I’m not 100% certain how I came across Company, but my best guess is that it was my nemesis, the Amazon recommendation engine. What I am sure of is that I added the book to my reading list years ago. It made it to my reading list for 2017, but I didn’t quite get down that far. Since I like sampling books for different authors, I prioritized it in my 2018 reading list, and finally got around to it (yes, I know, I’m still quite a bit behind on my book reviews).
I started my career working in the semiconductor industry back in the early 90’s. By that time, Intel had firmly established itself as the leader in the microprocessor space. They were in the process of moving their 486 to mainstream production. In fact, the first personal computer I purchased had a 486 processor that operated at a blazing 20MHz.
Being inside the industry, I was generally in awe of Intel. They were on the cutting edge of semiconductor development. They were the creator and keeper of Moore’s Law, which stated the number of transistors on a computer chip would double every two years. It was a law which drove Intel for over 50 years.
Given my history in the industry, and on the recommendation of a good friend and a trusted recommendation source (Brad Feld’s blog), The Intel Trinity: How Robert Noyce, Gordon Moore, and Andy Grove Built the World’s Most Important Company by Michael S. Malone felt like an interesting book to read. I’ve read quite a few biographical business books, but never one that was directly related to industry I was involved in. That reason alone had me eager to learn more about how the most influential company in the semiconductor industry came to be.
In The Happiness Advantage, author Shawn Achor makes numerous references to the work of his mentor Tal Ben-Shahar, who he studied under at Harvard. Given how much I liked Achor’s book, I figured it would behoove me to read some of Shahar’s work. I decided to start with Happier: Learn the Secrets to Daily Joy and Lasting Fulfillment. It seemed like it would be a good follow-up that would reinforce what I had read in The Happiness Advantage. It also fit in very nicely with the goals and theme of my morning reading activity.
One of the better habits I’ve developed over the last couple of years is setting aside 10-20 minutes in the morning to read. The books I read during this time are geared toward personal development. They are about business, leadership, personal growth, and related topics. As someone told me a few years ago, if you’re able to read 10-15 pages a day, you end up completing a book every month. Over the last two years, I’ve read over 25 books this way.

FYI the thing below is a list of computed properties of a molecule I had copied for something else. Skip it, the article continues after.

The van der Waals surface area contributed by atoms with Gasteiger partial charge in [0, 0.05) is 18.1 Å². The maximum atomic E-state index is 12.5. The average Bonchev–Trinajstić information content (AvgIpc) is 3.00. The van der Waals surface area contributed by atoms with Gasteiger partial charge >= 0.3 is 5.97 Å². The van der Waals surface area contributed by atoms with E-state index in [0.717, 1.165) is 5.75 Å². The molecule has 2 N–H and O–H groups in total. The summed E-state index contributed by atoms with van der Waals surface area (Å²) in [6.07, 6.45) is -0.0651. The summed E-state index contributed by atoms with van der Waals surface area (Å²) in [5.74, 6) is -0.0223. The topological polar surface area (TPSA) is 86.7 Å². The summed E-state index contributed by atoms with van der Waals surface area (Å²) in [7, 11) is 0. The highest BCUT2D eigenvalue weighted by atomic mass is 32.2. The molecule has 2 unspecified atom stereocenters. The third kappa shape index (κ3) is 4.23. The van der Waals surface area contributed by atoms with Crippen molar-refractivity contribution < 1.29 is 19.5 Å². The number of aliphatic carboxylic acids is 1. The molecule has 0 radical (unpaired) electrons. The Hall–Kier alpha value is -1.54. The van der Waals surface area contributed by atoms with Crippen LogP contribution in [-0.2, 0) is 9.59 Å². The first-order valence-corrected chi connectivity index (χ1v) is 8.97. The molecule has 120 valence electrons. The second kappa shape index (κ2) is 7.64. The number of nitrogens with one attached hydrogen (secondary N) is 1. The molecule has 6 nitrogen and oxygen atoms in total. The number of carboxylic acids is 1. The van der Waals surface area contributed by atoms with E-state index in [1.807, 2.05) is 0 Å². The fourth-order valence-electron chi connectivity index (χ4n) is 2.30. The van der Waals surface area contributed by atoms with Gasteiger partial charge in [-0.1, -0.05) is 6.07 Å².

It shouldn’t be much of a surprise that Start With Why by Simon Sinek ended up as one of my morning reads. It was recommended through Sean Murphy’s blog that I follow, SKMurphy. The book’s also highly rated and has received plenty of positive press since it’s release in 2009. Given the short shelf life of most business books, part of my curiosity was to see if the ideas in the book were still relevant almost 10 years later.
There is a long list of items that compete for our attention these days. There are the everyday responsibilities that emanate from our professional and personal lives. There are the abundant entertainment options available from television, movies, and sports. There is the online world which covers email, web surfing, and social media. Basically, there are lots of ways available for us to spend our time.
Conventional thinking says the most successful people are able to incorporate and manage all of these distractions into their daily lives. They achieve their level of success because they are able to multi-task, meaning switch quickly and efficiently between distractions, better than others. In other words, they don’t spend a lot of time on any single task but are able to spend small amounts of time on many items throughout the day.
What if conventional wisdom is wrong? What if the most successful people are those who are able to filter out all of the distractions and instead focus on a singular, meaningful, important, complex task? Is it possible that multi-tasking is not a true indicator of success?
In Deep Work: Rules for Focused Success in a Distracted World, Cal Newport explores this very topic. He makes the case that the ability to focus is more important than the ability to multi-task. I was intrigued by his contrarian point of view and was interested in learning more.